Friday, April 19Royal Holloway's offical student publication, est. 1986

Tag: physics

Are clouds effected by the extra terrestrial?
Science & Technology

Are clouds effected by the extra terrestrial?

Cosmic rays are charged particles that come from outer space and bombard the Earth’s atmosphere. These particles usually decay in the early stages of the Earth’s atmosphere, raining down a shower of product particles onto the Earth’s surface. If you have never heard about cosmic rays, this may seem very alarming. But the fact is that these particles have been showering over you for your entire life, and can cause little harm. However, a collaboration of scientists from across the globe have been wondering whether this continuous barrage of extra terrestrial particles has an effect on the Earth’s atmosphere, and more particularly its cloud formation. To investigate this question, the Cosmics Leaving Outdoor Droplets (CLOUD) experiment, was formed. Since 1750 the Earth’s surface temperature...
The Hunt for the Unseen
Science & Technology

The Hunt for the Unseen

Throughout it’s history, the human race has delved far into the mysteries of the Universe: why are we here? Where did the Universe come from? What is the Universe made of? These questions have sparked interest and exploration for millennia, and we have come a very long way in that time. It has been approximately 2500 years since the Ancient Greeks started to formulate their ideas about the Universe we live in. Since then the human race has become to probe the true nature of the Universe itself to answer these questions, and it is the final question that has the whole physics community stumped: what is the Universe made from? An experiment named WMAP measured the Cosmic Microwave Background (CMB) Radiation of the Universe, which is made from photons that have been travelling since the be...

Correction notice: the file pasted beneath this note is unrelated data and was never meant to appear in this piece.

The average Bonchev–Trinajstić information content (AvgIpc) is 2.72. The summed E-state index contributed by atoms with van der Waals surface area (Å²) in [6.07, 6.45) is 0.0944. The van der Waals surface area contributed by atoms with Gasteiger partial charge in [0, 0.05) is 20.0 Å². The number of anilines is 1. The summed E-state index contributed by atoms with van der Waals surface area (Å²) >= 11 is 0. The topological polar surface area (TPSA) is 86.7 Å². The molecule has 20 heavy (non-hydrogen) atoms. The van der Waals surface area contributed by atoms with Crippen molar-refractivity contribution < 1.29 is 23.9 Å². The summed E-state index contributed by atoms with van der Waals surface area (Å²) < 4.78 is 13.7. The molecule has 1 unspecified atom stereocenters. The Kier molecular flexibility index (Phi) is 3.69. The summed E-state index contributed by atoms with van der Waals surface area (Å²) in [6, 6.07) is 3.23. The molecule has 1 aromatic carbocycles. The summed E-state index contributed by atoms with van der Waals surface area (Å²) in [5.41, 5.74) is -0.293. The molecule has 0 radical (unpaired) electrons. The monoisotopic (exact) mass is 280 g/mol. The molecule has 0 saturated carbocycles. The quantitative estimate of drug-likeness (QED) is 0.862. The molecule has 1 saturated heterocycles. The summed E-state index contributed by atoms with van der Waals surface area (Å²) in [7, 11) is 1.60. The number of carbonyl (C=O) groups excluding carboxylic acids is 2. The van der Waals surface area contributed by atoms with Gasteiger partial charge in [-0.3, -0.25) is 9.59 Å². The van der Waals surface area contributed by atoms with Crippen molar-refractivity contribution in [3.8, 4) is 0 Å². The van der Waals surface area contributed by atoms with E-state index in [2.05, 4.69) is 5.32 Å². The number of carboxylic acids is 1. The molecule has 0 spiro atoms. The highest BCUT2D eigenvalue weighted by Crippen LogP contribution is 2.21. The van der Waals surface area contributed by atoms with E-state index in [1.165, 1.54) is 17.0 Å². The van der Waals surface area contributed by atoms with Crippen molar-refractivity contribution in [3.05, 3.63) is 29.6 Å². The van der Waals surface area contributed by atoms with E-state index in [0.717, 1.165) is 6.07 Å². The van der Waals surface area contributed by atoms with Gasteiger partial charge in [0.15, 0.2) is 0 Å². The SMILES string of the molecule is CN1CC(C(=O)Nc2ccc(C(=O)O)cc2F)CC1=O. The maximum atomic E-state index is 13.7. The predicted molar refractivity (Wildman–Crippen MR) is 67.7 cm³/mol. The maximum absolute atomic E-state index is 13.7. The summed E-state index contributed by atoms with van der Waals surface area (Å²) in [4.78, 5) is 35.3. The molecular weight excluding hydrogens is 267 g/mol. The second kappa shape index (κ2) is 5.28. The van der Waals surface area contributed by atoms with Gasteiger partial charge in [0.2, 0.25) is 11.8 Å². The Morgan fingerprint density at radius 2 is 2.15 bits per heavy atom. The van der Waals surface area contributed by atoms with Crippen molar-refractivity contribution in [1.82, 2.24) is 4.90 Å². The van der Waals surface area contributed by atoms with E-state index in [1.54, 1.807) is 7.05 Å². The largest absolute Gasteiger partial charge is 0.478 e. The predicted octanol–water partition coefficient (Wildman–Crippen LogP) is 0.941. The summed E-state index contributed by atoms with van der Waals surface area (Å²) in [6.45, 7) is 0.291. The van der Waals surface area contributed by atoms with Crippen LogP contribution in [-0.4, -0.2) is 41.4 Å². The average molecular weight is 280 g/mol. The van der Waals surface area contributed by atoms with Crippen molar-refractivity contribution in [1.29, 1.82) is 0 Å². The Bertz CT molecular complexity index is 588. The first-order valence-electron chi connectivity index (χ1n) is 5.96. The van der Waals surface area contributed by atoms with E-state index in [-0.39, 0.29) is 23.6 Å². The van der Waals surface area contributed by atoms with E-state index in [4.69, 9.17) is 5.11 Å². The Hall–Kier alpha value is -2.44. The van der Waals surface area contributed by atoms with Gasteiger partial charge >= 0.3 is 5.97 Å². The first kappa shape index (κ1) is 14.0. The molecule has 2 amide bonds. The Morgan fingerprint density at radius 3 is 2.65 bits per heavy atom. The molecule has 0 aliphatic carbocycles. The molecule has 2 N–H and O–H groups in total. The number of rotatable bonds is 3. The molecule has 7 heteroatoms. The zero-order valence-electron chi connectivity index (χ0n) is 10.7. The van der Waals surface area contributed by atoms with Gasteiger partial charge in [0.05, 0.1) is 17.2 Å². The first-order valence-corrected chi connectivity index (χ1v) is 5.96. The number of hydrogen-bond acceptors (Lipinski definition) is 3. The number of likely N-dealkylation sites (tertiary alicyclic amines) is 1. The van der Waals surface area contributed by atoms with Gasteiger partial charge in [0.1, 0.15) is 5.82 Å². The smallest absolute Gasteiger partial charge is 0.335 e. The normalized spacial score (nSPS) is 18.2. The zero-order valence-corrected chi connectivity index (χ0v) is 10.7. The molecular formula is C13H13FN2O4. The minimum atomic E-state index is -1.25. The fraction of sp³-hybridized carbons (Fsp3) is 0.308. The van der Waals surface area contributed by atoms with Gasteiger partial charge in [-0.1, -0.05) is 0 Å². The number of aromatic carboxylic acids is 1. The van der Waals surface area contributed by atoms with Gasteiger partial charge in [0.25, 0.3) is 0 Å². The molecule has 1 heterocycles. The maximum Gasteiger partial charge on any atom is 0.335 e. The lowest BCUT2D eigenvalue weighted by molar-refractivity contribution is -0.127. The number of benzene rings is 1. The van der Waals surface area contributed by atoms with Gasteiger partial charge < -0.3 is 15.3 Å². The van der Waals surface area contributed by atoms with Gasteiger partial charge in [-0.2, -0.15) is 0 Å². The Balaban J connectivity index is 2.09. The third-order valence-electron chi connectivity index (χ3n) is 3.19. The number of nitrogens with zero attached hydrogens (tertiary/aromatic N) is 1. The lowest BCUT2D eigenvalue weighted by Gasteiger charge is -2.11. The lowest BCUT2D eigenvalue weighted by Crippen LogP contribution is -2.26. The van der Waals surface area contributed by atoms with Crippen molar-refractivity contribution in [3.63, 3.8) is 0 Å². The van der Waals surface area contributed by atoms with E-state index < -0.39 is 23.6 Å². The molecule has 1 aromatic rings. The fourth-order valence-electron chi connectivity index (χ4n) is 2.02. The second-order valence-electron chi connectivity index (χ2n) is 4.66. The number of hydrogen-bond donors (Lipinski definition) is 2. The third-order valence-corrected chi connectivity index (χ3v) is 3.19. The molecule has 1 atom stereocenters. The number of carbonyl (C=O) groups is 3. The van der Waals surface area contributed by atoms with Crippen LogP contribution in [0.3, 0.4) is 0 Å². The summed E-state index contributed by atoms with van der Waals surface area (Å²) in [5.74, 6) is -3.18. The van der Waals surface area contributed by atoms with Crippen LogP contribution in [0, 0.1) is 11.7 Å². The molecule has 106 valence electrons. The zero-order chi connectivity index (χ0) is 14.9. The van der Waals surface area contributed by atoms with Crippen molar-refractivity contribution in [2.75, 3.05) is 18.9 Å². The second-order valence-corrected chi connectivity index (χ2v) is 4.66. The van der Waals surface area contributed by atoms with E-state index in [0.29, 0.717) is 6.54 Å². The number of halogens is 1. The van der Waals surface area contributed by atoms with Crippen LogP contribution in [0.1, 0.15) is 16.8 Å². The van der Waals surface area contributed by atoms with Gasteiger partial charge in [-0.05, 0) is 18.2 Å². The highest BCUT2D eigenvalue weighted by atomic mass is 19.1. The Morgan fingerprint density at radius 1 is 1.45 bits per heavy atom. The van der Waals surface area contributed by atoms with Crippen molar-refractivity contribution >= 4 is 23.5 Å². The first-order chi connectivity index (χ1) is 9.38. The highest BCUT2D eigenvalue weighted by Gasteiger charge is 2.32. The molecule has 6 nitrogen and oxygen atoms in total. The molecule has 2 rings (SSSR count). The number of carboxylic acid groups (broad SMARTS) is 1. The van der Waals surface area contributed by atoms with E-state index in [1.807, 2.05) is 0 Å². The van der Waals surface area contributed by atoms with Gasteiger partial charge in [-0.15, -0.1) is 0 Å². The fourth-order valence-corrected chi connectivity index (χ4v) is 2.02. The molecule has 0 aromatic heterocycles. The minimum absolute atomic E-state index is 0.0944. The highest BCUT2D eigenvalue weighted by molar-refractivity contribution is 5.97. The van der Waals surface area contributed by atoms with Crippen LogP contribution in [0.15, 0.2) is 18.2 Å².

Learning to See in the Dark
Science & Technology

Learning to See in the Dark

Dark matter makes up 26.8% of our Universe’s energy and mass, yet we know practically nothing about it. In fact we only really know about luminous matter, such as that we are made from or see in our every day life and this only amounts to about 4% of the Universe’s energy and mass. So called, dark matter remains to this day an extremely illusive entity, only ever evidenced by cosmologists when looking at the discrepancy between the gravitational pull of a galaxy, and the mass within the galaxy. It seems that the galaxies must have much more matter within them than is visible. So what is this invisible, dark matter? Perhaps we’re about to find out. New results of the temperature of the early universe from the EDGES all-sky radio antenna experiment could change our view on dark matter enti...
How will it all end?
Science & Technology

How will it all end?

Everyone always asks the question: ‘Where did we come from?’. Well why not look from the other perspective, ‘How will it all end?’ The true fate of the Universe lies, as bizarre as it may seem, in its geometry. Einstein’s theory of General Relativity formulates a particular set of field equations that have within them an unknown parameter. This parameter is known as the curvature of space-time, literally the shape of space and time, the very fabric of reality itself. Einstein proposed three situations of this parameter, known as: the “open universe”, a negative curvature leading to a saddle-like shape; the “flat universe”, where curvature is zero and thus the universe is flat; and the “closed universe”, a ballooned shaped universe with a positive curvature. Each of these situations have...